participation in research with bi-directional partnerships between researchers
and communities. The Working Group suggested that interventions be initiated
in preschool through high school, targeting parents, especially obese
mothers, as well as children’s diet and physical activity behaviors, and
that considerations be given to recruitment-related cultural and economic
factors as well as social networks associated with food and physical activity
among ethnic/racial groups at risk for obesity.
• Gene-environment interactions
The Working Group discussed interactions between environmental and genetic
factors that lead to phenotypic expressions of obesity, and noted that
genetic variants associated with childhood obesity, and type 2 diabetes
as well as family association studies have been reported in the literature
(69,70). It is anticipated that better understanding of the genetic and
physiologic contributions of obesity will be forthcoming. The Working
Group noted that some patients do better with certain interventions than
others. Genetic markers of obesity susceptibility may be used to target
individuals for a specific intervention or treatment. Conducting genome-wide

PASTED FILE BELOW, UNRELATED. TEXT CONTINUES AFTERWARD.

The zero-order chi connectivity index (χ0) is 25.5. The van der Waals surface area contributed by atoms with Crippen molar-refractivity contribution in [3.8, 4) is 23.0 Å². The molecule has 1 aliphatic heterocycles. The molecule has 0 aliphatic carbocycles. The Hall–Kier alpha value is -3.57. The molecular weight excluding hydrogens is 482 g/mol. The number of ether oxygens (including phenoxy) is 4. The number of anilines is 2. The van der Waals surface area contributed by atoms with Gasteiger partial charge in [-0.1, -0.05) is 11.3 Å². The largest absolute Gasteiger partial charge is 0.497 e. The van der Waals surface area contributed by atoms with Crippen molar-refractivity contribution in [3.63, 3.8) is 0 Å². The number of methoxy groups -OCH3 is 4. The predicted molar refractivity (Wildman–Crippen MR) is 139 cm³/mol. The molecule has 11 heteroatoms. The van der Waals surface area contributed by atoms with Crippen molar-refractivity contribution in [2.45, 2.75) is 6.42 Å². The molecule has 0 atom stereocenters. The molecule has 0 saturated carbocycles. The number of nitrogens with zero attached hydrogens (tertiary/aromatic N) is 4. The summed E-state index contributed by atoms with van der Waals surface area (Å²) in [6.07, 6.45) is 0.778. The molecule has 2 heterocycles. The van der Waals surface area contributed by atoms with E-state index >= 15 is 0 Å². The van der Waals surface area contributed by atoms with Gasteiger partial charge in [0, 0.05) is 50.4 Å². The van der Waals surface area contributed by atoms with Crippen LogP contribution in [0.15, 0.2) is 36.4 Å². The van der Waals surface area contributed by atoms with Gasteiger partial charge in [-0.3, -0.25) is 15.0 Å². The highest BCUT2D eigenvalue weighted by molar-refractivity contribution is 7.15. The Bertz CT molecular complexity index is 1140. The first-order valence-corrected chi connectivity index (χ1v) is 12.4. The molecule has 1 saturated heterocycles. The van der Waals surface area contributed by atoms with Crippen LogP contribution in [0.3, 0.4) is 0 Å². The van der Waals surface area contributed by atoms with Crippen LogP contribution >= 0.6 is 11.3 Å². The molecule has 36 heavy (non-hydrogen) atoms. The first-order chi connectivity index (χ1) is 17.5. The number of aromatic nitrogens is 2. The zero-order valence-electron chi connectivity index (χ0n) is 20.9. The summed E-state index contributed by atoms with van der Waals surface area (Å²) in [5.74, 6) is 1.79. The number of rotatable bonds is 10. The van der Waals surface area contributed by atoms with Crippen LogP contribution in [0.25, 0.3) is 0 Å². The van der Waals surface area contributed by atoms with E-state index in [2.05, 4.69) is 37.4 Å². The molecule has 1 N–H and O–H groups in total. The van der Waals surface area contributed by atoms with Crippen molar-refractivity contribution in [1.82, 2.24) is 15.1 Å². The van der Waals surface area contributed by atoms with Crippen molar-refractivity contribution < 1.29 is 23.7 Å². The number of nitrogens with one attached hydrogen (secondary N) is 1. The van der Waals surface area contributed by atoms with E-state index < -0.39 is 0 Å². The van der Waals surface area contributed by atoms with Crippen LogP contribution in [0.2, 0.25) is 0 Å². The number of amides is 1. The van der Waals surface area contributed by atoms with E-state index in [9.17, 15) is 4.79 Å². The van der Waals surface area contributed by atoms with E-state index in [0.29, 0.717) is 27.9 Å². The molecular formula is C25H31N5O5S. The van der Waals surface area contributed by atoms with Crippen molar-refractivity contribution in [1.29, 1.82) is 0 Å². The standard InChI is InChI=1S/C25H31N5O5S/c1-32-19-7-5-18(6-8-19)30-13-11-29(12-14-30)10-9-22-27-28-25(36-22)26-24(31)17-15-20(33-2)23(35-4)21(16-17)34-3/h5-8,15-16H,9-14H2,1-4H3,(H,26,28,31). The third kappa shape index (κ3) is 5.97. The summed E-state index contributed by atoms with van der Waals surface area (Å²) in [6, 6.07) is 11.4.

association studies with childhood obesity could identify genetic factors
and mechanisms, and pharmacogenomics could provide a basis for future
personalized medicine approaches. The Working Group suggested that future
research in childhood obesity collect DNA samples to examine genetic variants
and their associations with obesity and risk for comorbidities.
• Methodological Issues in Pediatric Obesity
Prevention and Treatment
Research from the field of engineering has demonstrated that study designs,
when appropriately implemented, can isolate effects of individual program
components and help fine-tune interventions with an efficient use of samples
of subjects (71). Innovative research designs such as the Sequential Multiple
Assignment Randomized Trial (SMART) have been instrumental in helping
to develop “adaptive interventions” that are optimally tailored to individuals
and individual progress over time (71-74). The Working Group discussed
various methodological approaches and analyses to making interventions
more potent. These include using missing data to make causal inferences,
modeling of phenomena that have complex patterns of change over time and
relating them to other phenomena, modeling complex growth patterns in
intensive longitudinal data (e.g., data collected via PDAs, actigraphs)
(72, 73), combining expensive biological/instrument-gathered observations
with cheaper self-reports for improved validity while conserving resources,
addressing key research hypotheses by obtaining the more expensive measures
on a small subset of study participants, using reliable and valid measurements
and multilevel analysis, employing integrating latent variable models
and multilevel models, and using partial factorial designs (74-76).
The Working Group noted that appropriate research designs are needed
to build innovative and potent interventions. They recommended interdisciplinary
methodological perspectives (e.g., statistics, biostatistics, psychometrics,